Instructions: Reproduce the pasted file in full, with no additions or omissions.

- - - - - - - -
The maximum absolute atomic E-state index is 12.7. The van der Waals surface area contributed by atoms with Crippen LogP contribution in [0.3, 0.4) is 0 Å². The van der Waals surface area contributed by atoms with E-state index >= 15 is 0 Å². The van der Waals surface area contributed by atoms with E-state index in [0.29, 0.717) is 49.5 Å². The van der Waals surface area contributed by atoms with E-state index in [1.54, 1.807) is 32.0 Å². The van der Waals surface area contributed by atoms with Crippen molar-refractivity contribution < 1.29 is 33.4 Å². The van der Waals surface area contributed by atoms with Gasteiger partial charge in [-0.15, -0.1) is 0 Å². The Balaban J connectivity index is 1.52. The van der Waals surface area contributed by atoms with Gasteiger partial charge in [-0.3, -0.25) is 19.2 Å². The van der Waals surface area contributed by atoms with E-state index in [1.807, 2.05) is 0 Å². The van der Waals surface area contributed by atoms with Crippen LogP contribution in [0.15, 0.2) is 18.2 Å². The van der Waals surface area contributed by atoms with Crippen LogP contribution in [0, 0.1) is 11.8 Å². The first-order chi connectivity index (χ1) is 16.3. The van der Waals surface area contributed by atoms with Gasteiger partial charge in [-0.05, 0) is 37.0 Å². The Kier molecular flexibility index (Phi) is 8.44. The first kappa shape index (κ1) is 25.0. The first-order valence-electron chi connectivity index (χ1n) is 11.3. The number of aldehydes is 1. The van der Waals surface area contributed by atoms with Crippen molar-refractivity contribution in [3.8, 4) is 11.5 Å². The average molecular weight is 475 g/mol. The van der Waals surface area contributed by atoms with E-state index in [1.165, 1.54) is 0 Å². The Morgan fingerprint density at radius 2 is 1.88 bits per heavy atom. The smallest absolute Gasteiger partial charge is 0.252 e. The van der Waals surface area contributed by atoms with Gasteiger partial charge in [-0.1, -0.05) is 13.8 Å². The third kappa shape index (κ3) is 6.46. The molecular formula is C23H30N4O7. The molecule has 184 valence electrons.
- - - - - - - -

The maximum absolute atomic E-state index is 12.7. The van der Waals surface area contributed by atoms with Crippen LogP contribution in [0.3, 0.4) is 0 Å². The van der Waals surface area contributed by atoms with E-state index >= 15 is 0 Å². The van der Waals surface area contributed by atoms with E-state index in [0.29, 0.717) is 49.5 Å². The van der Waals surface area contributed by atoms with E-state index in [1.54, 1.807) is 32.0 Å². The van der Waals surface area contributed by atoms with Crippen molar-refractivity contribution < 1.29 is 33.4 Å². The van der Waals surface area contributed by atoms with Gasteiger partial charge in [-0.15, -0.1) is 0 Å². The Balaban J connectivity index is 1.52. The van der Waals surface area contributed by atoms with Gasteiger partial charge in [-0.3, -0.25) is 19.2 Å². The van der Waals surface area contributed by atoms with E-state index in [1.807, 2.05) is 0 Å². The van der Waals surface area contributed by atoms with Crippen LogP contribution in [0.15, 0.2) is 18.2 Å². The van der Waals surface area contributed by atoms with Crippen LogP contribution in [0, 0.1) is 11.8 Å². The first-order chi connectivity index (χ1) is 16.3. The van der Waals surface area contributed by atoms with Gasteiger partial charge in [-0.05, 0) is 37.0 Å². The Kier molecular flexibility index (Phi) is 8.44. The first kappa shape index (κ1) is 25.0. The first-order valence-electron chi connectivity index (χ1n) is 11.3. The number of aldehydes is 1. The van der Waals surface area contributed by atoms with Crippen molar-refractivity contribution in [3.8, 4) is 11.5 Å². The average molecular weight is 475 g/mol. The van der Waals surface area contributed by atoms with E-state index in [1.165, 1.54) is 0 Å². The Morgan fingerprint density at radius 2 is 1.88 bits per heavy atom. The smallest absolute Gasteiger partial charge is 0.252 e. The van der Waals surface area contributed by atoms with Gasteiger partial charge in [-0.1, -0.05) is 13.8 Å². The third kappa shape index (κ3) is 6.46. The molecular formula is C23H30N4O7. The molecule has 184 valence electrons.